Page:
DetectorHistogrammer has only one bin, even for the example.conf

Hi everyone,
I seem to have a run hitting problems lately. Maybe it is just late and therefore I am blind, but I cannot get the hit_map or any other from the DetectorHistogrammer producing meaningful output. I am using the “latest” build provided in CVMFS.

I run a minimally modified example.conf:

log_level = "INFO"
log_format = "DEFAULT"
detectors_file = "example_detector.conf"
number_of_events = 10


physics_list = FTFP_BERT_EMY
particle_type = "Pi+"
source_energy = 120GeV
source_position = 33um 66um -500um
source_type = "beam"
beam_size = 10um
beam_direction = 0 0 1
number_of_particles = 1
max_step_length = 1um

model = "mesh"
file_name = "example_electric_field.init"

temperature = 293K
charge_per_step = 100

max_depth_distance = 5um


name = "detector1"
file_name = "example_output"
granularity = 100, 100

name = "detector2"
file_name = "test2"
granularity = 100, 100

# replace by [VisualizationGeant4] to run the visualization
# [VisualizationGeant4] #[Ignore]
# mode = "gui"

# File name of the output file 
file_name = "example_output" 
# Ignore initially deposited charges and propagated carriers: 60
exclude = DepositedCharge, PropagatedCharge

Upon inspection, the modules.root contains all the nice files, but all the histograms have only one bin as shown in the appended image. Due to the granularity of 100, 100 I expect 100x100 bins in this histogram. I also don’t see file_name = "test2" to have any impact and cannot find it in the documentation.
What do I do wrong? Is this not how the Histogrammer works or do I use it wrong?
I highly appreciate any help! Thanks a lot!

Hi @flome

no worries, that’s what the forums are here for… :slight_smile:

As far as I can see, everything seems to work fine, but you are expecting things to happen that are not foreseen:

  • file_name is not a parameter of DetectorHistogrammer (hence the missing documentation) because it always stores its output (the bunch of histograms) in the “main ROOT file” which you configure in the global section of the configuration (via root_file). The reason for this is that the results are not considered “output” to be stored separately but rather debugging and simulation performance plots for checking that everything went fine.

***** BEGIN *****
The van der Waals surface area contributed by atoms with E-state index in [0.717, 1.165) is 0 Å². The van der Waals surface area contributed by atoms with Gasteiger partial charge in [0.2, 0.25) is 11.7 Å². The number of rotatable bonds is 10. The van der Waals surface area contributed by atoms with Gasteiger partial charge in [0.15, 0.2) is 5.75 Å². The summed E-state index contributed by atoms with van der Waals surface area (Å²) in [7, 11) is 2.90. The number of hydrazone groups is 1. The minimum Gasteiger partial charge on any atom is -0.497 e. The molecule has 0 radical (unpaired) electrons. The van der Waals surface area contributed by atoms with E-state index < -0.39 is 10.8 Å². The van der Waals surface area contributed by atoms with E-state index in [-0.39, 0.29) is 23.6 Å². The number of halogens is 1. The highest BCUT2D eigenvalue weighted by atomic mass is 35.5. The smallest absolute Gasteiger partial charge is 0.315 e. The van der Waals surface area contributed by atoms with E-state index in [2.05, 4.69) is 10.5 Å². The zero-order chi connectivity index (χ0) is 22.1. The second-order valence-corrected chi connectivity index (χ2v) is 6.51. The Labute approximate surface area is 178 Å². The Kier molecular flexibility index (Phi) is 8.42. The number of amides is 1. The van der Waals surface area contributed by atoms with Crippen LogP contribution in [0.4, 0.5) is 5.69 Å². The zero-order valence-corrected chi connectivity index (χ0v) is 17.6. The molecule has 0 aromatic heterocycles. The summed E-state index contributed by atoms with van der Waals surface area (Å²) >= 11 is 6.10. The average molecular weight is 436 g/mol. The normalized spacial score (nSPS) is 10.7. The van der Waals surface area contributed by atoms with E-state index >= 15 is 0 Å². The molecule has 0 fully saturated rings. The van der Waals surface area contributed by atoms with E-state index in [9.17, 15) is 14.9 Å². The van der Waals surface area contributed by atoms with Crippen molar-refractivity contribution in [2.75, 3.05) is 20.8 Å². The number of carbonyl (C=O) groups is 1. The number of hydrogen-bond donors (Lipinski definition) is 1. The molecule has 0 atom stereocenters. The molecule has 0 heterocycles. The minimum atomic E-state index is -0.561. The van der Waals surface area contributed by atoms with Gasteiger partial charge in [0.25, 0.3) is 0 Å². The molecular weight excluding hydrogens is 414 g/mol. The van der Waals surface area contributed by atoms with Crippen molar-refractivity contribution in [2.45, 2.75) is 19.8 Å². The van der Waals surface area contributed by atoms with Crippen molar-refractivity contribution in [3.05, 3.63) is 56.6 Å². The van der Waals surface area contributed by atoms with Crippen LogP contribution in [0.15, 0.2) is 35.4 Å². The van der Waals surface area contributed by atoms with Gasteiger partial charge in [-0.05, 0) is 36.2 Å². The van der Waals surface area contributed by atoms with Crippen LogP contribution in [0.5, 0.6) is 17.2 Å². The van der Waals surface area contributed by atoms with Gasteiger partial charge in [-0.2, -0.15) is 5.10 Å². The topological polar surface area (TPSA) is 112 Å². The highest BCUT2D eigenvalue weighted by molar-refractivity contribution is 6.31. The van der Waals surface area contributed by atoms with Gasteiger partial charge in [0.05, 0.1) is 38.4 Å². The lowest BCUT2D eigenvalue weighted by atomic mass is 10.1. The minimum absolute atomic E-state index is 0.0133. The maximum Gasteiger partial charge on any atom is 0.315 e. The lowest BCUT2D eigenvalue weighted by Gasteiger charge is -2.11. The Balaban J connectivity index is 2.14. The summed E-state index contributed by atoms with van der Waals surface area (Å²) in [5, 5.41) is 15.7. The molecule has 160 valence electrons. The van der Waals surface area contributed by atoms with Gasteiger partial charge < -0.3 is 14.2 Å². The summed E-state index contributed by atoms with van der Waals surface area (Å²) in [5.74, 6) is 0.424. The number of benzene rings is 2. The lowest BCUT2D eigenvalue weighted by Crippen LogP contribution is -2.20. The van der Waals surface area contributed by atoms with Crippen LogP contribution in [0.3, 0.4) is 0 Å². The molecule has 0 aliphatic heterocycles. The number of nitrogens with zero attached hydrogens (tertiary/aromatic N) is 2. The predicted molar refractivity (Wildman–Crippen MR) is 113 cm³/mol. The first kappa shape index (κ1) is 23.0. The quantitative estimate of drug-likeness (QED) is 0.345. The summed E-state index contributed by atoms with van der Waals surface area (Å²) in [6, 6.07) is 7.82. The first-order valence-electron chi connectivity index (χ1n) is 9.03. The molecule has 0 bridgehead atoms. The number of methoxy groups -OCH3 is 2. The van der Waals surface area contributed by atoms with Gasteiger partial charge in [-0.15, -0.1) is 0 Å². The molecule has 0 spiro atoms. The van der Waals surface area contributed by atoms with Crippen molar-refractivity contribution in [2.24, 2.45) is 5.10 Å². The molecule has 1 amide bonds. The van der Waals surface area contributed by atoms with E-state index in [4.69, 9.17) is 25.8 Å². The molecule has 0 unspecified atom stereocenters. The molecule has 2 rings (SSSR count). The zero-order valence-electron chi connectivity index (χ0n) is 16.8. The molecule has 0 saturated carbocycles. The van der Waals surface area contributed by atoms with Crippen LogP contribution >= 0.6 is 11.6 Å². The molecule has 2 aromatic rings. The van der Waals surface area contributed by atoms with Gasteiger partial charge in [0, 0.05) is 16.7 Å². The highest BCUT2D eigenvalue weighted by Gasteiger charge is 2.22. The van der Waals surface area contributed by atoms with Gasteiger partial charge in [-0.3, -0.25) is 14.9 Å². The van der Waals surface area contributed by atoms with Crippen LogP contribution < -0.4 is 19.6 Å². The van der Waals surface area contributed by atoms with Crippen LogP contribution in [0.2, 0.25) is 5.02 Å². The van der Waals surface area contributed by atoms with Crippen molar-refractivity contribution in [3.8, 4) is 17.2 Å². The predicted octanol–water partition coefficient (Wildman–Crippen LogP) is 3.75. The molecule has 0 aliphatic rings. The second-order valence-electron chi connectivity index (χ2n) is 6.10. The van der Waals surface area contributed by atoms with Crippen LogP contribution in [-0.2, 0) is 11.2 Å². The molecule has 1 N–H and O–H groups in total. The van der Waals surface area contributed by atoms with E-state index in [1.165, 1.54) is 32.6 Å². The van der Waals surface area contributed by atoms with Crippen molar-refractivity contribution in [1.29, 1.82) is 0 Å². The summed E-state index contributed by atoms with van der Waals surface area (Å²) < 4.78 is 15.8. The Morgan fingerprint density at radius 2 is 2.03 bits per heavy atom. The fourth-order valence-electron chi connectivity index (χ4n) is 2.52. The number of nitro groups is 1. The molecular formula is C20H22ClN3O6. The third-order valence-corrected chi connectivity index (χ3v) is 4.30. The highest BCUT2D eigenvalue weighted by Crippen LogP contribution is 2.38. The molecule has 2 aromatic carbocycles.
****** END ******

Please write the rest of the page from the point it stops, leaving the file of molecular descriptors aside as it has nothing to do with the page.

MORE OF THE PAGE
• The histograms probably have only one bin because you are using the diode detector with only one channel. Hence, a hitmap can only show you this exact pixel. The granularity setting you found affects plots that subdivide this pixel e.g. cluster_size_map (okay, with a single pixel you’ll only find single pixel cluster, so that one’s not particularly useful for you). These plots use additional information (usually the MC particle penetration point) to create histograms of “what happened where” in a single pixel cell.

Does this make sense?


1 Like

Hi @simonspa,
thanks a lot for the quick reply! I figured it out now, thanks to you. I am actually using the “test” detectors in the example above (sorry for the confusion), which has 5 pixels in each dimension. Therefore the x and y axis in the plot have the approriate number of pixels shown. Only the central pixel is hit though, therefore the others do not contain data which I mistook as not beeing there because they do not show “zero” but simply do not show.
Is this a correct observation? I ran this again using a pixelated diode with 10x10 pixels and the output matches my expectation:

From this, I still do not know hot to use the granularity properly though to be honest.

Sorry for the late reply, somehow I missed this post…

The granularity controls histograms which look at properties within single pixel cells, i.e. measurements you would not have access to without reference measurements. One example is the in-pixel cluster size map that draws (within one pixel cell) where you have which cluster size on average. It uses the position of the incident particle (MC truth information). The granularity of this (i.e. into how many bins each pixel cell is divided) is controlled by the granularity parameter.